Guest Post by Jaime C.
My name is Jaime, I’m 26 years old, and on Monday, October 24th I ran a mile for the first time in my life. I mean EVER. Then, Tuesday I went and ran two. I know, I’m shocked also!
Those two nights were a triumph for me after five months of working out with a trainer and starting to run. I was a pretty active kid growing up, but after I graduated from high school and started college I just didn’t want to exercise any more--it got in the way of my social schedule and I didn’t want the reminder that my lungs were not cooperating with the plans I had. I was simply being lazy. This decision was quite possibly one of the worst I’ve made in my life.
Five months ago I moved to a new city with friends from college and transfered to a new office with my job. Deciding to move was a long and anxiety-filled process and taking care of myself kind of fell by the way-side. On top of that, the weekend of the actual move I caught a cold, which would. just. not. go. away. Prior to moving I had belonged to a gym but half-heartedly went a couple times a week and walked on the treadmill convinced I couldn’t really handle more than that because it was hard. My parents and new roommates (a couple of close friends from college) encouraged me to keep going to the gym and work with a trainer and really get serious about trying to get my lung function back up. I wasn’t really convinced that it would make much of a difference but decided to give it a try.
About a month into my “new” life I ended up having to do IVs which, as so many of y’all know, just takes it out of you! But one thing I did differently this time--kept working out (with a lot of prodding from my roommates). I took the full three weeks of IVs off of work and during that time got lots of rest, lots of awesome homemade meals (thanks to my church) and lots of time at the gym. After IVs my PFTs were back up to my baseline that I’ve had for the last few years, and fresh off that clean-out I hit the gym hard. The trainer I had been working out with had been doing his CF research and informed me that I was going to become a runner. I laughed in his face. And then he made me go run on the treadmill. And I did it. Very slowly at first and for very short distances, but I did it. It was really hard and I was pretty miserable for a long time. I think that much of the battle was mental for me--believing that what I was doing was, in fact, going to make a difference in my ability to breath, live longer, live better. And believing that I could actually do it.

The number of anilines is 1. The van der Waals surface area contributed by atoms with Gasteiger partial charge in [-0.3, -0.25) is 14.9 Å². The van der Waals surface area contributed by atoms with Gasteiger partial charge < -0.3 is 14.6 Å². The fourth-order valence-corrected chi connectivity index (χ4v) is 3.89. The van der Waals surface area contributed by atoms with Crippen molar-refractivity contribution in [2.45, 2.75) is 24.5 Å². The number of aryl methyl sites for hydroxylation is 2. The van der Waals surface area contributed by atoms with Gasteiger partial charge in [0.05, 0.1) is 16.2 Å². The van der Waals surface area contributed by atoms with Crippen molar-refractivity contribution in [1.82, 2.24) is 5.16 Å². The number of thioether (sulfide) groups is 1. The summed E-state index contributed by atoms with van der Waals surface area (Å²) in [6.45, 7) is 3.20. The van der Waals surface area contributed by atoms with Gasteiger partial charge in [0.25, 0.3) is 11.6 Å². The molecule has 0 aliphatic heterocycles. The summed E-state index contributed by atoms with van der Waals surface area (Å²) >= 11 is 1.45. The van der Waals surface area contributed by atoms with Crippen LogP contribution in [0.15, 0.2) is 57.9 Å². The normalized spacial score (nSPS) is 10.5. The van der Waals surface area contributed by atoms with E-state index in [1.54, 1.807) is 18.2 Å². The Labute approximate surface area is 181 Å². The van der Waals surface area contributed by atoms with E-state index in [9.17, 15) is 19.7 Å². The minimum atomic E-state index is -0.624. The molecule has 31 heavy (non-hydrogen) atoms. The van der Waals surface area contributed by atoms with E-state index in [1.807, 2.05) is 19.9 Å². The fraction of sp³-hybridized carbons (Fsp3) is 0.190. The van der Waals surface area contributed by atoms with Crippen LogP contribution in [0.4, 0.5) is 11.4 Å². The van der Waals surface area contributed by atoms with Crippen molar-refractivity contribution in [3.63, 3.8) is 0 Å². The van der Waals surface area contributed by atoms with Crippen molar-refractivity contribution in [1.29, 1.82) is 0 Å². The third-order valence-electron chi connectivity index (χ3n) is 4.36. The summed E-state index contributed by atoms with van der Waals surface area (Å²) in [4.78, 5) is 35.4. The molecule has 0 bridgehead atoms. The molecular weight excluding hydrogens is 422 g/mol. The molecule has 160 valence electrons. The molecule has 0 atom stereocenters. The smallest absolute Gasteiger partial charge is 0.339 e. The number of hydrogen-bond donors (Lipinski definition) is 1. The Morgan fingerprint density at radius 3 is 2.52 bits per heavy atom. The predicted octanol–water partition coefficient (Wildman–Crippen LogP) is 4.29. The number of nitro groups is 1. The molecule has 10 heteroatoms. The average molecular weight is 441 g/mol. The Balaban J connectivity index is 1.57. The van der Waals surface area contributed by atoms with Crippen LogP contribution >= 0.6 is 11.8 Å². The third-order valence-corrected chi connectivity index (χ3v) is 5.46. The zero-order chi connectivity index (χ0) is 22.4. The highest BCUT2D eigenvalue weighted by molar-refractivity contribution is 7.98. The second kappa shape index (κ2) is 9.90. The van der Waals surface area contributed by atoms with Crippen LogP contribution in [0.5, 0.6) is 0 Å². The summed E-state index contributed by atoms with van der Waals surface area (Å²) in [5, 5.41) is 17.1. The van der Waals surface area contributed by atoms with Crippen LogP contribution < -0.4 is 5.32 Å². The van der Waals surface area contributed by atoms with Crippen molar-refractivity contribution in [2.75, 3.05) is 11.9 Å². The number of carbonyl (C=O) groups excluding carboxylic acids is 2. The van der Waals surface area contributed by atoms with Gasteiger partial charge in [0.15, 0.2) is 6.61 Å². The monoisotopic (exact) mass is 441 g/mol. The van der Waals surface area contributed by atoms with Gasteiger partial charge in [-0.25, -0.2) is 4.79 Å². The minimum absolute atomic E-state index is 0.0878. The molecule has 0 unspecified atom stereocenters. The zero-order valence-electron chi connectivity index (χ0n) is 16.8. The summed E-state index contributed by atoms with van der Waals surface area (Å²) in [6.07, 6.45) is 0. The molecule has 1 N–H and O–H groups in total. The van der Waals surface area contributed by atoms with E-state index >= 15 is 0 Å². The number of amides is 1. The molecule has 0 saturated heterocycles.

One thing that my trainer said to me was that he thinks I am capable of more than I think I am. I was totally lame and started crying in the gym. Really cool. But it got me thinking, and I realized that there are a lot of things that I’ve decided I can’t do because of CF. I won’t go into that laundry list but the majority of it is ridiculous because I’ve done things in my life that were hard and out there and impulsive and crazy like moving to a foreign country for 10 months with a weeks notice. So why was taking care of my body and working hard, I mean really hard, to help myself so difficult? Why was I able to do things in other “areas” of my life that required a leap of faith with the absolute possibility of failure but not when it came to putting in the work to help extend my own life? I think it’s because I didn’t want to put in the work, experience the pain, deal with the emotions and the struggles and still get sick or have it make no difference. That feels so defeating and leaves me with a distinct feeling of helplessness that I’ve never experienced elsewhere.